Monthly Archives: May 2007

1111 Lincoln Road: Architectural Stunna

Developed by Robert Wennett, The proposed 1111 Lincoln Road mixed use development, located across the street from the Zyscovich-designed Lincoln Road Cinema (1100 Lincoln Rd.), is sharply designed and unorthodoxly thought-out. The project combines the architectural brilliance of two preeminent firms: Zyscovich, and Herzog & De Meuron (designing the planned Miami Art Museum and designers of the Allianz Arena in Munich and Beijing Olympic Stadium).

Image: Raymond Jungle courtyard landscaping and unit interior rendering

The project will have 50,000 square feet of curated street-level retail space with 18-30ft high ceilings and a 300 space parking garage. Located at the west entrance to Lincoln Road, the site offers optimal visibility for its future tenants. The project will include residences that are surrounded by Raymond Jungle landscaped courtyards. This standout project further solidifies Zyscovich’s leading role in innovative design in Miami Beach, introduces a world-class international architectural firm to the Beach, adds Class A commercial space to South Beach, and compliments the westward expansion of Lincoln road.

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Filed under Commercial Developments, Miami Beach: South Beach, Residential Developments

Morgans Hotel Group Expands in South Beach with the Mondrian

New York-based Morgans Hotel Group, best known locally for the Delano and Shore Club hotels, is expanding its presence in South Beach. This time around, the venture is joint, involving local real estate development firm Sanctuary West Ave LLC. Mondrian South Beach will have a hotel component operated by MHG. The interior design is coming from the creative genius of Marcel Wanders who has conceived the hotel as being a “sleeping beauty castle” where guests will step into a “magical world”. Pretty intensely imaginative stuff. The website’s interior renderings are unprecedented in terms of design: possibly comparable to ICON South Beach in abstract and stark design.

Image: Not sure if this is the lobby, but the black spiral staircase is out there.

This project is interesting for a number of reasons. For one, it marks the expansion of Morgans Hotel Group in South Beach. MHG is known throughout the world as being on the cutting edge of the hospitality industry. One can expect ground breaking style and an exceptional class of amenities. Second, it marks the first time MHG is venturing into the residential condo market locally. And, lastly, the placement of this development is telling.

It is situated on West Avenue, away from the center of South Beach tourist activity in an area that has remained largely undeveloped but has seen some interesting developments over the last several years. The Mondrian will join the Flamingo, Waverly, Bentley, Vitri, and a few other smaller scale loft developments) as the new kids on the block.

Image: Wonder if the bells will function. Meditative, I think not.

This area west of Alton Road has not yet developed its own identity unlike the South of Fifth area. The reason behind the lag in development could be attributed to the high concentration large and older condos that are difficult and expensive to acquire and develop. Still there is some active and new retail complexes along the east side of West Avenue and the properties along the west side are on wet lots and have exceptional views.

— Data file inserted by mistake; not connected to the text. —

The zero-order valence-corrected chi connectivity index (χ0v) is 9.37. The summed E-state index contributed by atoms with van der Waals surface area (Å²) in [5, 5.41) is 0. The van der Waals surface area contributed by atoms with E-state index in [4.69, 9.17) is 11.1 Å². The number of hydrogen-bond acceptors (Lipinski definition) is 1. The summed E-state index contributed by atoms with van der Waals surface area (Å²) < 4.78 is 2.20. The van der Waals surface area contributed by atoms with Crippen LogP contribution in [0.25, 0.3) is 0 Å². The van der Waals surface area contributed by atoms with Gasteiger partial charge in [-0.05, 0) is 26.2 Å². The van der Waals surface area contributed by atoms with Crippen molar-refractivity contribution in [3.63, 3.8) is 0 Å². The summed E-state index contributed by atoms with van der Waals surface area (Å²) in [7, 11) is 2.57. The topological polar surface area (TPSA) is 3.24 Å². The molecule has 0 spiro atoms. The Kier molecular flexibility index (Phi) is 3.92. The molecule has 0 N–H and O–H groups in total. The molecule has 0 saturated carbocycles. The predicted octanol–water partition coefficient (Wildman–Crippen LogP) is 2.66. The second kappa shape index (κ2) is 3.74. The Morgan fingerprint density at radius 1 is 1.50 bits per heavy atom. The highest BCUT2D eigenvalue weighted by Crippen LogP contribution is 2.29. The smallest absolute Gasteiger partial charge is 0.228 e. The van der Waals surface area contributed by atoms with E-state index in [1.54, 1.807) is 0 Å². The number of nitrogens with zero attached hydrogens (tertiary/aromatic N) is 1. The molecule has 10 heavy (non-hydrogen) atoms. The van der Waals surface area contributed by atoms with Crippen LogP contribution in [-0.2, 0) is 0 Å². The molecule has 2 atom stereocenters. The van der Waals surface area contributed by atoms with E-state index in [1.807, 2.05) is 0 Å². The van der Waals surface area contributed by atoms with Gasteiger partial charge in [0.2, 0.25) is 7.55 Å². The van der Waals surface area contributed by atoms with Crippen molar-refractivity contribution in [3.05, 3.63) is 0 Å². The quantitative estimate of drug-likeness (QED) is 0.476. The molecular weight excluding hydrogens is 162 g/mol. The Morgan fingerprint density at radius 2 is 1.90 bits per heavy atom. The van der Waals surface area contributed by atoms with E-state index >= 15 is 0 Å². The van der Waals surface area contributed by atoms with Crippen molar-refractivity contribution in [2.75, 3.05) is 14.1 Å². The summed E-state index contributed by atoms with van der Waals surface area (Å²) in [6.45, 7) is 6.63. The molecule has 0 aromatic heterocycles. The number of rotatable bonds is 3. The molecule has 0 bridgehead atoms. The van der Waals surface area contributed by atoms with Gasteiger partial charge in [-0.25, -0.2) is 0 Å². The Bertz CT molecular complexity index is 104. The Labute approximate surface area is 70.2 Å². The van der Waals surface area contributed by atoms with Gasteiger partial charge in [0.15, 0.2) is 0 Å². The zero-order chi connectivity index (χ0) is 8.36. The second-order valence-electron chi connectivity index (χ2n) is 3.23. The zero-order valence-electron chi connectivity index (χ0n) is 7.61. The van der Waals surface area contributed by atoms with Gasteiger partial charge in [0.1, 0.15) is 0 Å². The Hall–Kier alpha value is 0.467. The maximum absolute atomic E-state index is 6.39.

The Mondrian South Beach, no relation to the Uptown loft project of the same name, is by implication affiliated with MHG’s Mondrian Hotel in West Hollywood, California. This development is sure to increase activity in this often overlooked neighborhood, which has for too long sat in the shade of the rest of South Beach

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Filed under BoB Articles, Commercial Developments, Miami Beach: South Beach, Residential Developments

Amid the Glut, Condo Owners Turning to Tourists for Rentals

With a glut in condos, owners are turning to tourists for transient occupancy and some pretty hefty rental returns. Miami Habitat is one source for tourist rentals. Options include Bentley on the Bay, the Flamingo, Icon, among others. Stays are usually for a minimum of a week. Another company offering the same service is Premier Vacation Rentals: offering condos in Fortune House, Pavilion, and numerous other properties on the Beach and in Miami. Many unit owners live in condominiums that do not have rental programs (hotel segments) and if a long term rental is hard to find, companies like Miami Habitat can attract high paying tourists to rent out your unit while in Miami.

There are advantages to not living in a condo/hotel and instead using a third-party to arrange for short term rentals at a cut of the rental revenue. This increasing interest on behalf of condo owners for transient rental occupancy is another indicator of the condo glut effect, but also of an easement in the long term rental market (as many unit owners are buying time by putting their units out to rent). Prior to engaging in such activities, an owner must check with the condo association first. The condominium documents may have restrictions on transient occupancy and regardless these occupants will usually require association screening.

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Google Maps Street View Active for Miami!

As of 05-29-2007, Google Maps Street View is active for Miami

This means that you can, by using the Street View feature on Google Maps, immerse yourself in the city. Props to Chris Mora for catching it. For now, Street View is available only for Miami, San Francisco, Las Vegas, Denver, and New York City. The feature is mind blowing. Do yourself the favor and check it out.